Our PNI Institute call on May 9, 2018 was the first in our “uses of PNI” series. We talked about the use of PNI to “find things out” — essentially, to answer specific research questions. We talked about projects in which inquiry into particular questions was important, and what tends to happen during such projects. Some of the things we talked about were:

  • How PNI is more about outcome (what happens) than about results (what you find out).
  • How PNI depends on ancient social practice of story sharing, which requires freedom to choose which stories to tell (rather than examining every fact), which makes it hard for PNI to function with precision.
  • How it is necessary to manage expectations when people (clients, funders, etc) want us to help them design a project to find a narrow answer or solution.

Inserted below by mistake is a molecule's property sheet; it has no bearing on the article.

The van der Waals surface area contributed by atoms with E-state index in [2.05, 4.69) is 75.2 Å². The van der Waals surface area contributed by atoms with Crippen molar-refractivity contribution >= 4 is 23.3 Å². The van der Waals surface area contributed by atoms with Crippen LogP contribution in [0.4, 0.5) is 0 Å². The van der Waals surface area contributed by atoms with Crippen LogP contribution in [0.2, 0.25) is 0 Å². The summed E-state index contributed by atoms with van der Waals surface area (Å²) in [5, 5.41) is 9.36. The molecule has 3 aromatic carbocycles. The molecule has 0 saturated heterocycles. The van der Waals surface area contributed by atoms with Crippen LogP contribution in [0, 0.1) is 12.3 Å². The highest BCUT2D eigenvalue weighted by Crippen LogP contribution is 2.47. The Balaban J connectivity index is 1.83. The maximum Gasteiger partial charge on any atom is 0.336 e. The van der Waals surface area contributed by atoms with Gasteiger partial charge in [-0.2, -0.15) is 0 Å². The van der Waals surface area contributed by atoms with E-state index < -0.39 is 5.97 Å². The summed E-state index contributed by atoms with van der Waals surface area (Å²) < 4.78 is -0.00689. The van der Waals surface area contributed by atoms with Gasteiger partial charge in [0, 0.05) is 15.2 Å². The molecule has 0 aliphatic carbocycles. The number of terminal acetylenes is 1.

• How surprise is a good test: if people are willing (or ready or eager) to be surprised by what happens, they are ready for PNI.
  • How PNI might be best described as para-hypothesis research (or inquiry) because it works best beside rather than before or after targeted inquiry into a specific question.
  • How it’s hard to say, when describing PNI, whether it’s a tool or a process — a hammer or a hammering.
  • How PNI fits into the triangle diagram on this page (all over, in different aspects).

Tune in to listen to the call.